As a result, you won’t get the outsized value you could’ve before the devaluation, but it can still be a good option if you’re cash-rich and points poor.

Redeem for Dining, Spa or Meeting Credits

You also can redeem your World of Hyatt points for dining, spa or meeting credits at Hyatt properties worldwide. However, whether you should redeem your points for these credits is a different story. On the dining and spa side, 2,000 World of Hyatt points gets you a $10 dining and spa certificate, giving you a mere 0.5 cent-per-point value. This is a whopping 1.2 cents less than TPG’s 1.7 cent valuation and not a particularly good redemption option.

Meeting credits give a better value but still less than a well-planned hotel stay. These redemptions start at 15,000 World of Hyatt points for a $200 credit. This gives you a 1.3 cent-per-point-value — better than dining and spa credits, but still far less than TPG’s valuation.

Transferring World of Hyatt Points to Airline Partners

A 787 jet airplane lands at San Diego International Airport at sunset.
You can transfer your Hyatt points to several airline partners, though you’ll likely sacrifice some significant value. (Photo by K.C. Alfred via Getty Images)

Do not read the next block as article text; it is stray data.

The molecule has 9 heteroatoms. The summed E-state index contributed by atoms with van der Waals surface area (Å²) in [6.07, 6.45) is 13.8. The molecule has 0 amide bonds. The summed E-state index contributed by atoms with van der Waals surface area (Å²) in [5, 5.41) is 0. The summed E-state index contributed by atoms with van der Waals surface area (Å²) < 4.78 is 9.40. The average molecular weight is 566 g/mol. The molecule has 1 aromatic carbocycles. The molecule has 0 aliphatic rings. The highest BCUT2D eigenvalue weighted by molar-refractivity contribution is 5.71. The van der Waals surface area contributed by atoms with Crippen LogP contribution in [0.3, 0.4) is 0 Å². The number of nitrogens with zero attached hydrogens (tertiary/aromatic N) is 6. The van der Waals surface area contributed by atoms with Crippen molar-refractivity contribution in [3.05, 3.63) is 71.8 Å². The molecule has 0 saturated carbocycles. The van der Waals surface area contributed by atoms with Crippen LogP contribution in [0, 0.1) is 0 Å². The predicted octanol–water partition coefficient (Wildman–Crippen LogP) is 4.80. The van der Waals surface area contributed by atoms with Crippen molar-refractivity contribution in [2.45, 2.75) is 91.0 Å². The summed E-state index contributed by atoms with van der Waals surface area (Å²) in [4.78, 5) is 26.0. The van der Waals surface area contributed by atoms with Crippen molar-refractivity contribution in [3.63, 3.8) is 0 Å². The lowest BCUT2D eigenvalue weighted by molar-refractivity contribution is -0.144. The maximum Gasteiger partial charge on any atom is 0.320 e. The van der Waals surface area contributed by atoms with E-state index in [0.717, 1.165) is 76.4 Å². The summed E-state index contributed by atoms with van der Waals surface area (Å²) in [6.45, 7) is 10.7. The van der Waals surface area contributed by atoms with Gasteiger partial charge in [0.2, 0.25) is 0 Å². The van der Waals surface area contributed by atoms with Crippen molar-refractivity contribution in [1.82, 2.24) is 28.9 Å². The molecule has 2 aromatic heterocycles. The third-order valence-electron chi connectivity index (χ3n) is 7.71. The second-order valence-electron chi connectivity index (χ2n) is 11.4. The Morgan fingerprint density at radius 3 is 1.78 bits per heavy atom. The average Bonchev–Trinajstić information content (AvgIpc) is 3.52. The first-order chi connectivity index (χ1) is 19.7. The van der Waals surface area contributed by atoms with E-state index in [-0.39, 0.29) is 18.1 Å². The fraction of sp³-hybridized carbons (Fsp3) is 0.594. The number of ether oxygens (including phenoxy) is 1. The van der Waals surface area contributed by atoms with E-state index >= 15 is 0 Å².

Like most hotel loyalty programs, you can transfer World of Hyatt to a variety of airline partners. Currently, Hyatt offers a 2.5-to-1 transfer ratio for airline transfers, meaning 2.5 World of Hyatt points equals one airline mile.  You must transfer a minimum of 5,000 points and transfers must be made in 1,250-point (500 miles) quantities.

So, with that in mind, we only recommend transferring your World of Hyatt points to an airline if you need to top up your account balance for a very specific reward on a hard-to-earn airline loyalty program. Otherwise, your points are likely better spent on a hotel stay.

Redeem World of Hyatt Points for Rental Cars

7X points on rental cars is great, secondary CDW is not. (Photo by @Gouldjosh via Twenty20)
(Photo by @Gouldjosh via Twenty20)